The nice thing about working for yourself – and being able to work from home – is that, when the doctor says: “I’m afraid the answer is surgery,” at least you don’t have to worry about bringing it up with your boss to arrange time off work. Because work can be done from bed. On painkillers. And your boss – well, she’s you.
While you aren’t thrilled at the prospect of crutches for another six weeks, you know that there will at least be morphine in your near future. And sympathy. And who doesn’t like morphine and sympathy? Exactly.
Also – you know that your business partner will be there to take the reins where necessary. You can call her from the hospital bed when clients get hold of you and pass meetings on to her. When you escape are discharged, she will spend the afternoon working next to you so that you feel like you’re contributing, while, gently high on painkillers, you gaze out the window and ask very helpful questions like: “Is today Wednesday?”
When concerned clients enquire after you, she will stoically reply: “Oh don’t worry. She’s still high in bed.”
A couple days later, when you are trying to get your head back in the work game, weaning yourself off the good drugs, she will tease you sweetly, with enquiries like: “Do you think we could apply for a disability grant on the days that you’re feeling mentally challenged?”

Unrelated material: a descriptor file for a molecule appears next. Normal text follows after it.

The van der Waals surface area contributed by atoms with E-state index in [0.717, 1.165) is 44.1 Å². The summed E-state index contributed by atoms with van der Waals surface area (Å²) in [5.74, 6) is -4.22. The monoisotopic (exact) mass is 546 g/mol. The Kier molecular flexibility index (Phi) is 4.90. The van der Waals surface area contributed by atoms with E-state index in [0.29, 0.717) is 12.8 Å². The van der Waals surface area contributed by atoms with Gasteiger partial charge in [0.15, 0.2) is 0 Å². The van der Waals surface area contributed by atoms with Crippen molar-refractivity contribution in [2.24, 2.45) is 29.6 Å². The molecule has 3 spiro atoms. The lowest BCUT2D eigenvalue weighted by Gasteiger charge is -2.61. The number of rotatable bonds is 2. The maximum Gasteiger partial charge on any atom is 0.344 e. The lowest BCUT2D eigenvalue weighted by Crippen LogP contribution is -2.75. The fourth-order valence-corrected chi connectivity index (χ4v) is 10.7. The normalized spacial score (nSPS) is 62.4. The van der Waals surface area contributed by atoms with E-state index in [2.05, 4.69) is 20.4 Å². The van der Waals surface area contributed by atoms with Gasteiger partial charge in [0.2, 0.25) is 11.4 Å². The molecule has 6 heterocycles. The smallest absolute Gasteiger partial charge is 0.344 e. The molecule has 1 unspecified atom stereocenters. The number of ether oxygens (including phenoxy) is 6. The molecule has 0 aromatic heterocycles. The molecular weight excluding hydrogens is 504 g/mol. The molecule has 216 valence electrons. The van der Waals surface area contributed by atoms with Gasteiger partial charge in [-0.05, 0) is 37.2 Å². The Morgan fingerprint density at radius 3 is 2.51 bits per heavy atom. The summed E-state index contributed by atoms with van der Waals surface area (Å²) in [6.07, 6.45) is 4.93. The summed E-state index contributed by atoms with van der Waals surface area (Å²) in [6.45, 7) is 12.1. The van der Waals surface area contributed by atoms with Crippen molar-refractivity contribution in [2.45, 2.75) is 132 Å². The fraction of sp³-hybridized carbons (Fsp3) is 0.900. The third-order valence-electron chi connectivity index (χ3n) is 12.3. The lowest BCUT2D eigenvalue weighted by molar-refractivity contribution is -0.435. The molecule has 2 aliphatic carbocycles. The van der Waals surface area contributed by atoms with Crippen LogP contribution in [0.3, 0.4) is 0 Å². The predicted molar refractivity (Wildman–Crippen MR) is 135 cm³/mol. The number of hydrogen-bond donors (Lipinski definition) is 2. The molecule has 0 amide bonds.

In much the same way that men sometimes get sympathy pains when their wives are in labour, your business partner will gallantly throw herself off a bike on the Seapoint promenade, causing an impressive roastie. Just to make you feel better about the screw artfully inserted into your ankle by the surgeon.
And I’m sure, as the weeks go by, I can expect glowing compliments on the impressive guns that I’m developing, while my calf loses all definition, shrinking elegantly to the size of my arm.
When they advise you on the kind of person you should choose to go into business with, you don’t often hear advice on what to look for in a partner should you have ankle surgery twice. But they should. Because it’s times like these – when you’re making tea in a gym water bottle just so you can carry it to your desk in your teeth – that you realise just how important it is to be able to say to that person: “Please take over.” And you know that she will. And that she won’t mind. And that she’ll do a great job. And that, in the end, the only thing that will matter is that you can blow her away with your skills on crutches.
And, let’s be honest, isn’t that a quality you look for in an online presence consultancy – crutch competency? Yip. We have it at Pomegranite. In SPADES.